How De Blasio Stole Christmas

Mayor de Blasio’s plan to ticket casual visitation to Rockefeller Center is unnecessary and harmful. COVID-19 safety can be accounted for in more efficient and comfortable ways.

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Rockefeller Center lit its renowned Christmas tree in the heart of Midtown Manhattan on November 2, carrying on the 90-year-old tradition through this bizarre year that could not end sooner. While the lighting ceremony was conducted virtually, the tree is now open for in-person visitation. Rockefeller Center can easily be made COVID-19-safe, giving everyone the joy and normalcy of seeing their favorite pine tree again. Unfortunately for us, Mayor Bill de Blasio is set on stealing Christmas.

De Blasio has a history of making Rockefeller Center visitation harder than it needs to be, but he has really outdone himself this year. In past years, it would take about 20 minutes to walk the three blocks from the 47th Street Station to the tree because of the maze of borders set up by the city. However, that obstacle won’t matter in 2020: not only has the mayor completely closed Center Plaza, where the tree stands, but he is also determined to make a complete mess out of viewing areas nearby. He announced the implementation of a reservation system on November 31 that actually creates more problems than it solves.

Ticketing an area requires a perimeter to be set. At the moment, areas from which the tree is visible are included in this perimeter. This demarcation may seem like a fair rule, but the tree is 75 feet tall. It’s visible from almost any point between 49th and 50th Street. This means that no vehicles are able to pass through one of the most critical areas of Midtown without buying tickets to Rockefeller, even if that’s not where they’re going. Apparently, the city doesn’t know that not everyone goes to Midtown to see the Rockefeller tree—people work and live there. Even though the tickets are free, they’re available in limited amounts. This inconveniences New Yorkers who have to buy tickets just to pass through Midtown and takes away tickets from those who do want to see the tree.

The reservation system also creates massive problems for Fifth Avenue. On Fifth Avenue are some of the city’s most visited stores, including Saks, Macy’s, and plenty of designer boutiques, and its eateries offer a festive attraction for non-shoppers. Most people don’t go there to see the Rockefeller tree. However, the tree is very much visible from there, so the city has restricted that area as well. If they hadn’t, people would eventually begin to crowd there to look at the tree. Now that Fifth Avenue is included in the ticket perimeter, it’s a disaster—no one is happy about having to buy tickets to go shopping or to go to the Fifth Avenue Saks Show, which is not a ticketed event. Additionally, the Fifth Avenue stores that have already been decimated by the pandemic are losing their remaining business.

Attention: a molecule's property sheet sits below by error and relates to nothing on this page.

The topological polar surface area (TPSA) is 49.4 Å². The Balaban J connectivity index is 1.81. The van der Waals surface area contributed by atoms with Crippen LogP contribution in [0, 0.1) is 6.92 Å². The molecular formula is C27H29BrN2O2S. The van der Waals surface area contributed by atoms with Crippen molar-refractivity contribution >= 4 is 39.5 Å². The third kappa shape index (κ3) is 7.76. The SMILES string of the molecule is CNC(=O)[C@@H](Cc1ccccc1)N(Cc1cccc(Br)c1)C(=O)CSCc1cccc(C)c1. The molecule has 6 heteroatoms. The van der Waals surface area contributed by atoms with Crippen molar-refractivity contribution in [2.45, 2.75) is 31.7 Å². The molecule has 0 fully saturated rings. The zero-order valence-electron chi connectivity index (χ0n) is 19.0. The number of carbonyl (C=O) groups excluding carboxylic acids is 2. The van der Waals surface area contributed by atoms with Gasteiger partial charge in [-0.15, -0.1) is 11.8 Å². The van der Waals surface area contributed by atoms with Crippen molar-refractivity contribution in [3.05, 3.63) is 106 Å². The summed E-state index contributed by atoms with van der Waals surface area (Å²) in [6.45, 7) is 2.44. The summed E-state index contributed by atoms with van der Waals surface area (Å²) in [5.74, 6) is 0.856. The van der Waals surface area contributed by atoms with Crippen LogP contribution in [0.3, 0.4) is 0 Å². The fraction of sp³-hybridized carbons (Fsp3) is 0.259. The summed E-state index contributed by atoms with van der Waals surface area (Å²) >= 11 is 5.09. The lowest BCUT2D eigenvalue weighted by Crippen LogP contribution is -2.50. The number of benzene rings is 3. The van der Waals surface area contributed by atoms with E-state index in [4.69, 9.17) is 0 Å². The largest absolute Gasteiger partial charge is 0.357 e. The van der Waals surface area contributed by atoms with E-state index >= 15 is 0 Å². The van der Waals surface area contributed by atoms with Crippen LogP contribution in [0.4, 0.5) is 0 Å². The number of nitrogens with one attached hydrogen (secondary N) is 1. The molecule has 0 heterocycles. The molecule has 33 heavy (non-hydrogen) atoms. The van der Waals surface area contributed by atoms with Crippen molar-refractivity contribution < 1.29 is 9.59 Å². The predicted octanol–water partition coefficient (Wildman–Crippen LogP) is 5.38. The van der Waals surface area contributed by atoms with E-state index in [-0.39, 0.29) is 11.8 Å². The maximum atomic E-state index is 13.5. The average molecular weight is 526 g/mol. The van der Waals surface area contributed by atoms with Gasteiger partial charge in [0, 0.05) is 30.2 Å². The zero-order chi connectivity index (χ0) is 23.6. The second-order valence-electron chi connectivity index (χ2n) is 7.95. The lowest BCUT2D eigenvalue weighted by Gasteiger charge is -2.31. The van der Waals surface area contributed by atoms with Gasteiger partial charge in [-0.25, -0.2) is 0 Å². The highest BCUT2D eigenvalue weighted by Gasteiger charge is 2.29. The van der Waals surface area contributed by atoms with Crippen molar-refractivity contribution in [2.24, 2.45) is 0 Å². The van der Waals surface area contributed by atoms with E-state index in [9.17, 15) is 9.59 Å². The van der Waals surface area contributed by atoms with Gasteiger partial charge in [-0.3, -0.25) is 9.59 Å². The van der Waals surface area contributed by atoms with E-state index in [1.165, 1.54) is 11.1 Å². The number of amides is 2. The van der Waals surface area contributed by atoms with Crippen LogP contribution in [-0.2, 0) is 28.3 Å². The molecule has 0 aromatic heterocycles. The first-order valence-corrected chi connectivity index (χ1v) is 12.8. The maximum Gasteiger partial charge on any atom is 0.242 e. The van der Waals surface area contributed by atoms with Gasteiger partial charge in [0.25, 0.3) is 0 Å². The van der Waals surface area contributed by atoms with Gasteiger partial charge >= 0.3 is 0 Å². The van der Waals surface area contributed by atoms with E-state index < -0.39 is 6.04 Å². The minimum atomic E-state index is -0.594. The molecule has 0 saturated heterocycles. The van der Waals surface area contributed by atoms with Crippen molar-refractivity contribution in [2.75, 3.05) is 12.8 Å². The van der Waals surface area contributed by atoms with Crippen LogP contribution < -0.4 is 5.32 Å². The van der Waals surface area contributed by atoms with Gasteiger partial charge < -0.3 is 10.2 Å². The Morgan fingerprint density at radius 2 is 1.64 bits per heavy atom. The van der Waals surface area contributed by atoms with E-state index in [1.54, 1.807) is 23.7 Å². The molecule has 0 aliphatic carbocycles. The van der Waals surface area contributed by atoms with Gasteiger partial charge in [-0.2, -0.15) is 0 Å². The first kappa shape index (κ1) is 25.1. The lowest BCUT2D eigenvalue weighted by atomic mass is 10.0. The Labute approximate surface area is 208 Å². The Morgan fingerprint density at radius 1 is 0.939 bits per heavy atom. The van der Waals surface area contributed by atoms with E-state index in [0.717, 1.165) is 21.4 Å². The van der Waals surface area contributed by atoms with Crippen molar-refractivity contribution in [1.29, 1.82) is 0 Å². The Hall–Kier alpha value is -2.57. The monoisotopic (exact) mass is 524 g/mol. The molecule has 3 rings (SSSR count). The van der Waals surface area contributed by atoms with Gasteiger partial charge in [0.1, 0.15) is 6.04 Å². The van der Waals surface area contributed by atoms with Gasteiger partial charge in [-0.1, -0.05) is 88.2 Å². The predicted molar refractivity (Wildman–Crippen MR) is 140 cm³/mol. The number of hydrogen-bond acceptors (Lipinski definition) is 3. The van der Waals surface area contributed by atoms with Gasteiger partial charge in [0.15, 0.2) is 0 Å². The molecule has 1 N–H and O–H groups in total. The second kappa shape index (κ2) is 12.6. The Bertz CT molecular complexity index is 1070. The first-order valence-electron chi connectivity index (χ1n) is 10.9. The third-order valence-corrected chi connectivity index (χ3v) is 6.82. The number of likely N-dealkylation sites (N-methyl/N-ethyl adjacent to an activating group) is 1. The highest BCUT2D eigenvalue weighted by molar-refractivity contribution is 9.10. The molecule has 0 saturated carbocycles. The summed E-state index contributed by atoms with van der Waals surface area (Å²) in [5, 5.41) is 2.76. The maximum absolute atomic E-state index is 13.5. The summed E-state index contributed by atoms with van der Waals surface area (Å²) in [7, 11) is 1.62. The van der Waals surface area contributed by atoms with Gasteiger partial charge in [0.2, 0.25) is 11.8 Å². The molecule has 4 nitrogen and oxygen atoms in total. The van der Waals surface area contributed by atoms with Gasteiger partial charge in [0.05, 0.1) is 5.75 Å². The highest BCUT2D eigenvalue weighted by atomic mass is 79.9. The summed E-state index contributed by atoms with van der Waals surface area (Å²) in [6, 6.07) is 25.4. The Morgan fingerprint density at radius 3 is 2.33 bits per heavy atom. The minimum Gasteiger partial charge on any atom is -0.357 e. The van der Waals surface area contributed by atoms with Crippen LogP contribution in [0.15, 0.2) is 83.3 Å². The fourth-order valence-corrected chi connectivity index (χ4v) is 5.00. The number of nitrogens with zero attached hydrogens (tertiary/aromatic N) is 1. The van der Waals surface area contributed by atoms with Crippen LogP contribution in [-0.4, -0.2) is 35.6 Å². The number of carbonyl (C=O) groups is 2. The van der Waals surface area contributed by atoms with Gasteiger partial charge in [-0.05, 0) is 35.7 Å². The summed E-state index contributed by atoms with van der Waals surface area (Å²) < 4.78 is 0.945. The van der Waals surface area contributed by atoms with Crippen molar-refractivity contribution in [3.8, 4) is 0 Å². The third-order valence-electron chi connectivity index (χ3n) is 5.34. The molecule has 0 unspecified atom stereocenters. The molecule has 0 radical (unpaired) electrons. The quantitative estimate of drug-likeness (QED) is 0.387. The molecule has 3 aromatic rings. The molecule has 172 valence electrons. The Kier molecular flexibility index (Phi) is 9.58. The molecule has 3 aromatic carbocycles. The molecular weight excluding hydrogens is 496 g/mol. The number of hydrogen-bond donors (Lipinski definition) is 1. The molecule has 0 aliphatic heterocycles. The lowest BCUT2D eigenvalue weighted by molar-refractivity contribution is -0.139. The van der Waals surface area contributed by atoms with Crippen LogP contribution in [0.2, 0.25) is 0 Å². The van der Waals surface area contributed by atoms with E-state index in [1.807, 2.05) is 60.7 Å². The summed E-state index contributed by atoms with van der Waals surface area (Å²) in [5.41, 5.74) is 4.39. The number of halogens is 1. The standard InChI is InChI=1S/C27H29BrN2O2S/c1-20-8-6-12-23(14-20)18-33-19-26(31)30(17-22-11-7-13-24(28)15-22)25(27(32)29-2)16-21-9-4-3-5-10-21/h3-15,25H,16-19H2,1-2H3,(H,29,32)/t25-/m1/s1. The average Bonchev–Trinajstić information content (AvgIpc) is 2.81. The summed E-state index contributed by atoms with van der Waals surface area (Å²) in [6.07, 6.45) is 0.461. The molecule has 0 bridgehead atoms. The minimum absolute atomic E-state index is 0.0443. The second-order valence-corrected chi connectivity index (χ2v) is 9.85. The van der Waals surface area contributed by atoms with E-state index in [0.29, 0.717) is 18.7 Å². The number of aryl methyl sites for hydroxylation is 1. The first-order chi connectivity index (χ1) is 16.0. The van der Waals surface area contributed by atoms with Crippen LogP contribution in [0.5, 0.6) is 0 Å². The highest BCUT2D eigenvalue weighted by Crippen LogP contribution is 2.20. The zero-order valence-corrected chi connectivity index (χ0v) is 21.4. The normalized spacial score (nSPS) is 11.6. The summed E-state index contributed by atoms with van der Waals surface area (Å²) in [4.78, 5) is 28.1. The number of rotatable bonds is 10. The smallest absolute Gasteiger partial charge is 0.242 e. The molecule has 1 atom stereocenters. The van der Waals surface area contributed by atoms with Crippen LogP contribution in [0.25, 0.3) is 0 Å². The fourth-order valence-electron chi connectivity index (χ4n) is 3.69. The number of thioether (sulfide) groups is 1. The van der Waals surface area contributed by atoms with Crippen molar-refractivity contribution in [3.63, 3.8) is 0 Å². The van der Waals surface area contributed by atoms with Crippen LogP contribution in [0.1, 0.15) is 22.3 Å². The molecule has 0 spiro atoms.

Before the plan was enacted, all of its downsides were just speculation. Yet not even 10 days after the tree was opened to the public, Midtown has become a ghost town because of the ticketing or, as de Blasio calls it, the “queueing” system. No one bothers to participate now that the system is actually in place. The profit losses of Midtown’s businesses are through the roof. While the empty holiday center is a shocking sight, it’s unsurprising that these useless rules discourage people from going there. An empty Midtown was de Blasio’s goal all along.

The mayor pursues crowd control but he fails to consider the dramatic drop in New York tourists and Rockefeller Center visitors this year. The Rockettes, who average an audience of 30,000 every holiday season, have canceled their show. The ice skating rink at Rockefeller Center has reduced its capacity, limited skating time to less than an hour, and mandated masks. Travel regulations have made tourism to the city practically nonexistent. Most NYC residents are staying home in fear of the virus, or because someone in their household is infectious or at risk. Altogether, the “crowds” in Midtown, despite being slightly larger than they were a few months ago, should be completely manageable.

To put it in perspective, numerous outdoor Black Lives Matter protests broke out in late May all over the country, including in New York City, and continue to this day with virtually zero interference from the government. In fact, de Blasio even supports these protests. While this situation may seem dangerous, studies and research by the Centers for Disease Control and Prevention, National Bureau of Economic Research, and other organizations show that there was little to no spread of COVID-19 at the events. Additionally, these crowds were significantly denser than the maximum estimates for Rockefeller Center crowds. Therefore, the installment of standard COVID-19 safety regulations at the tree, similar to the ones at the Rockefeller ice rink, would be more practical than de Blasio’s ridiculous plan. Face coverings should be made mandatory, with masks available for those who don’t have any on hand. Social distancing should be achievable due to immensely shrunken crowds but if not, the center’s capacity can be reduced. With officers or employees of some sort present to enforce these regulations, there shouldn’t be any problem; wreaking havoc on Midtown is unnecessary.

While de Blasio was right to cancel the lighting ceremony and have it streamed online instead, it’s beyond senseless to ticket casual visitation to the tree. The unnecessary reservation system will make a catastrophe of Midtown Manhattan, destroying the New York City holiday experience many have been looking forward to after a 2020 filled with fear and, for some, loss. As the year draws to a close, the least the mayor can do is use his head and create a solution that will be efficient and comfortable for all.